Procedure for Amendment 1.       Amendment allows the constitution to adjust to society as it changes.

2.       Article 368 (Part XX) – Power of the Parliament to amend the constitution and procedure therefore.

Ø  Parliament can add, change or repeat any provision of the Constitution in accordance with the procedure.

Ø  SC in Keshvananda Bharti case (1973): Parliament cannot amend the basic structure of the constitution

3.       Procedure under Article 368.

Ø  For an amendment, a bill needs to be initiated in either House of the Parliament.

Ø  Cannot be initiated in a state legislature.

Ø  Does not require prior permission of the President.

Ø  Both private members and minister can initiate a CA bill.

Ø  Should pass in each house with a special majority.

Ø  More than 50% of all members and more than 2/3 of those present and voting.

4.       Types of Amendments under Article 368:

Ø  Parliament has to power to take abridge/ take away FRs.

Ø  Parliament can amend in 2 ways:

a.       By a special majority of Parliament

b.       Ratification of half of the states by simple majority of the Parliament (present and voting)

1973:Kesavananda Bharati case 1.       SC overruled its Golaknath judgement

2.       Uphold 24th CA: Parliament can abridge FRs.

3.       Created the doctrine of ‘basic structure’/ ‘basic features’.

4.       Did not define the doctrine nor listed the basic structure.

5.       Parliament cannot alter this basic structure under Article 368.


Parliament’s reaction to the Judgment- 42nd CA 1976

a.       Amended Article 368: there is no limitation on the constituent power of the Parliament to amend the constitution.

b.       Amendments cannot be judicially reviewed.

1980: Minerva Mills case, SC said 1.       Judicial review is a basic feature of the constitution & the Parliament cannot abridge

2.       Parliament has a limited power toamend the constitution.

3.       It cannot use these limited powers to give itself unlimited powers.

In 1981: Waman Rao case, SC said The basic structure doctrine to apply to all CAs exacted after the 24th April 1973, i.e. after the Keshvananda Bharati Judgement.
What is the basic structure doctrine? ·         The doctrine forms the basis of a limited power of the SC to review and strike down Constitutional amendments exacted by the Parliament which conflict with or seek to alter this “basic structure” of the Constitution.

·         The basic structure applies only to CAs, not to ordinary Acts of Parliament.

·         Although Keshvananda was decided by a narrow margin of 7-6, the basic structure doctrine has since gained widespread acceptance and legitimacy due to subsequent cases and judgements.

Bill of CA Parl., either temporary or permanent members (Permission of POI not requirement)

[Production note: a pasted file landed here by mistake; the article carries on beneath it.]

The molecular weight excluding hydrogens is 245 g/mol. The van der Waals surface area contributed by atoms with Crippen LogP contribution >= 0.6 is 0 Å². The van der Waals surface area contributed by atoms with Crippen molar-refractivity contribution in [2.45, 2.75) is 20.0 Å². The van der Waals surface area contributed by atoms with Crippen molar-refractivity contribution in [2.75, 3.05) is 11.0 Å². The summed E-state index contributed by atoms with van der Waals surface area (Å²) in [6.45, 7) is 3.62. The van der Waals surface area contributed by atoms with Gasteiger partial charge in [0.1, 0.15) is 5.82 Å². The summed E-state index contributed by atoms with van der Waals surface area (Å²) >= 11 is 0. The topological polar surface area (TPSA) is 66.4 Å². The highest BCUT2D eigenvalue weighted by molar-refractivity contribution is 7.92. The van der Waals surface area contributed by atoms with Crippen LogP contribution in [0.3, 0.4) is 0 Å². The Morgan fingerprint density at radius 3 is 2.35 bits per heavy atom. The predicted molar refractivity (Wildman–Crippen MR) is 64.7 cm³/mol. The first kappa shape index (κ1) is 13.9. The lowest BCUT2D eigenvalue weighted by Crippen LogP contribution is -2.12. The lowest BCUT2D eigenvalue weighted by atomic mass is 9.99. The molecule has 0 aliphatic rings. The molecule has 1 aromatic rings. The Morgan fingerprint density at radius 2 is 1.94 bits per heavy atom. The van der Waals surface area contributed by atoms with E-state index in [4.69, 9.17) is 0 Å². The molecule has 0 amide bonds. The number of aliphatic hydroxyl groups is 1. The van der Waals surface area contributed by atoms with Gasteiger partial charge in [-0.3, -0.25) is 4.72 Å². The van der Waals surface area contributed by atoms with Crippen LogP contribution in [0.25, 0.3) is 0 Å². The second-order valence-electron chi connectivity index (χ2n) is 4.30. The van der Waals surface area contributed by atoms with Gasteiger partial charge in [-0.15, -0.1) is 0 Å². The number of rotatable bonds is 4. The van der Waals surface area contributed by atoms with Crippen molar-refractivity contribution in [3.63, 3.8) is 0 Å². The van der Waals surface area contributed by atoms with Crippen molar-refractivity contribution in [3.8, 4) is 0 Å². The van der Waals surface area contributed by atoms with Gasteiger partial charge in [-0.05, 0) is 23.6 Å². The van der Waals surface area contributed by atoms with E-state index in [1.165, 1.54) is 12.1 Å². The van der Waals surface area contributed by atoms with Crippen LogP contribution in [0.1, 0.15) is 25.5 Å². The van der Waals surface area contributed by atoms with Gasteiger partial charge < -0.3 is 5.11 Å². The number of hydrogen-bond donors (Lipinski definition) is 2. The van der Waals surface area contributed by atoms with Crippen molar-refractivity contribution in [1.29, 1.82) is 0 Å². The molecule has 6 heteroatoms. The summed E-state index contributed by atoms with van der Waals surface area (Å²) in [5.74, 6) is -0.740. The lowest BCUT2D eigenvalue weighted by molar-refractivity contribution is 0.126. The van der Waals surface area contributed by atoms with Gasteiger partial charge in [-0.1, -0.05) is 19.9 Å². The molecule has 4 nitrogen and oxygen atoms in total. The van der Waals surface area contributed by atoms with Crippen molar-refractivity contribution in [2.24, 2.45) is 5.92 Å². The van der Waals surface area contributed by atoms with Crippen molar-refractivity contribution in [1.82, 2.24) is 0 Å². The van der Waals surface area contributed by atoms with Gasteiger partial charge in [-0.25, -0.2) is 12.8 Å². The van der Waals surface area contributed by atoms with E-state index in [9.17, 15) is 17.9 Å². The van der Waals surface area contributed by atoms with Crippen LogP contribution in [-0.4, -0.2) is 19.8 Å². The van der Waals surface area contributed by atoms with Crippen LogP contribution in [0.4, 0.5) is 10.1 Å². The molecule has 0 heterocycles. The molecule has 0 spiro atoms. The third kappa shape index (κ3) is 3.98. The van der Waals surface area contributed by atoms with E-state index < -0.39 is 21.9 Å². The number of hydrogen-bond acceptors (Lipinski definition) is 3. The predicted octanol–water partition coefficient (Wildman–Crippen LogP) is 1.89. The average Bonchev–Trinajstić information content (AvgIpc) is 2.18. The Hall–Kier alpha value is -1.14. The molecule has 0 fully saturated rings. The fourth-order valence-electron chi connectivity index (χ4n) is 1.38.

Amendment of the Constitution The Constitution can be amended in three ways:

a.       Amendment by simple majority of the Parliament,

b.       Amendment by special majority of the Parliament, and

c.        Amendment by special majority of the Parliament and the ratification of half of the state legislatures.

By Simple Majority of Parliament ·         President bound to give assent

1.       Not withhold

2.       Cannot send back for reconsideration

·         For:

a.       Establishment of New state, alteration, name

b.       Abolition of Legislative Councils in states or addition

c.        Citizenship (acquisition and termination)

d.       Quorum, salaries, Privileges, Rule of procedure, English language in Parliament, Elections of MLA

e.        Second, Fifth and Sixth Schedule Amendment

f.        No. of Judge in SC, Delimitation, UT, citizen

g.        Use of official Language etc.

By Special Majority of Parliament ·         By Special Majority [2/3rd {P+V} should more or equal to 50% of strength]

·         For:

a.       FRs, DPSP,

b.       all other provision not in 1st& 3rd Schedule.

By Special Majority and Consent of half of state ·         Related to the federal structure of the polity

·         No time limit within which the states should give their consent to the bill

·         For:

a.       Election of the President

b.       Extent of the executive power

c.        SC & HC, 7th schedule

d.       Distribution of Legislative power b/w Union & state

e.        GST Council

f.        Representation of states in Parliament

g.        Power of Parliament to amend and its procedure (Art 368 itself)

Get all essential Crux notes by clicking here

Leave a Comment

Your email address will not be published. Required fields are marked *

Scroll to Top